Advanced Television

Viasat going for Version 4 ‘super-satellite’

August 13, 2019

By Chris Forrester

Broadband-to-the-consumer specialist Viasat of California, which has yet to complete its latest constellation of high-capacity satellites (the ViaSat-3 fleet), is already working on an improved version.

Mark Dankberg, CEO at Viasat, confirmed a ViaSat-4 iteration is now in the works. The current plan is to see the first ViaSat-3 (which can handle 1 Terabit/second traffic) launched for service over the US early in 2021, and a European/MENA craft launching later in the same year. By the end of 2022 the third satellite should be operating over the Asia-Pacific region.

Dankberg, speaking during Viasat’s post-results call with analysts, said “[The ViaSat 3 versions] incorporated a decade of innovation in space and ground network technology and the lessons learned from multiple generations of payload prototypes. It’s a fundamentally new, highly integrated space-ground architecture, establishing a new set of tools for broadband satellite design and construction, with an emphasis on scalability. If things continue to go well, ViaSat 3 is just the first instance of a new series of spacecraft delivering significantly more bandwidth, higher speeds and greater flexibility with each generation.”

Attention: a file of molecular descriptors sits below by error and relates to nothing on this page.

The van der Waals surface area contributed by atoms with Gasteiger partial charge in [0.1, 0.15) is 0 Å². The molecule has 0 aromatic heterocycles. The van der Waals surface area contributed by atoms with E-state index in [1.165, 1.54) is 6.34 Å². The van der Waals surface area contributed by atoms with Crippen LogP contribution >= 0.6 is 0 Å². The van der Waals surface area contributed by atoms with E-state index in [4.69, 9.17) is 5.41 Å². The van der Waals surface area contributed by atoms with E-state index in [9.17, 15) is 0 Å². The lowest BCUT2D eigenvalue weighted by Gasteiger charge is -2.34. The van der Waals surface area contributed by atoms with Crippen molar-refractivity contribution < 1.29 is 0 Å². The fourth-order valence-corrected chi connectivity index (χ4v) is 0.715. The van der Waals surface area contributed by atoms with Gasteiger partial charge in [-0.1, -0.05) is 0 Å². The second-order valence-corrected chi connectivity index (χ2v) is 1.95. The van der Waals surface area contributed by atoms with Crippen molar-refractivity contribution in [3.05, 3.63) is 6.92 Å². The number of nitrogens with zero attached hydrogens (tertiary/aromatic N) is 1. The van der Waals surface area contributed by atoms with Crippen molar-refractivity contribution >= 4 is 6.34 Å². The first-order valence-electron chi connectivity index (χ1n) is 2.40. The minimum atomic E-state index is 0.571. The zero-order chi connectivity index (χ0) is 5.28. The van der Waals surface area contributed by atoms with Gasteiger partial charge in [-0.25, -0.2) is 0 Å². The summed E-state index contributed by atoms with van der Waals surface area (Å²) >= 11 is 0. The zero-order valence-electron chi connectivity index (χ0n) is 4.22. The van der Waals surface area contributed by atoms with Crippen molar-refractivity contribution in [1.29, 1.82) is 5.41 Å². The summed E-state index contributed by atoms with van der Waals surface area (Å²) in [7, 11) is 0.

“We’ve now made enough progress on ViaSat 3 to begin designing and analyzing the ViaSat 4 follow-on, that could achieve similar or better relative productivity advances as ViaSat 1, 2 and 3 did in their time.”

ViaSat-3 craft are the highest-capacity satellites under construction, although Hughes Network System’s Jupiter-3 and Eutelsat’s Konnect have similar specifications.

He added that the new – and still in the design stage – ViaSat 4 craft will deliver more capacity, and “big improvements” in productivity.

Viasat turned in an impressive set of results, with Q1/2020 results of $537 million, up 22 per cent on the same period last year.  The Viasat fleet also serves the world’s airlines with their ‘in flight’ connectivity. Revenues for the Commercial Air division rose 76 per cent, and from 1335 aircraft. Viasat is impacted by the grounded Boeing 737 Max problems which affected 46 aircraft, and will slow the number of equipped 737’s as the problem rolls on.

Viasat’s contracted backlog is up significantly at $1.84 billion (up $200 million on last year) and 6 successive quarter-years of sequential revenue growth.

Viasat is already supplying in-flight live video (for American Airlines).

Part of the company’s optimism is a deal with China Satcom which will supply its Ka-band satellite capacity to Viasat for what Viasat says: “We’ve opened the door to what’s expected to soon be the largest aviation market in the world. Since the partnership focuses on working with China Satcom to provide in-flight connectivity (IFC) to the country’s fast-growing airlines, consumers in China will soon get their first experience with Viasat in the air.”

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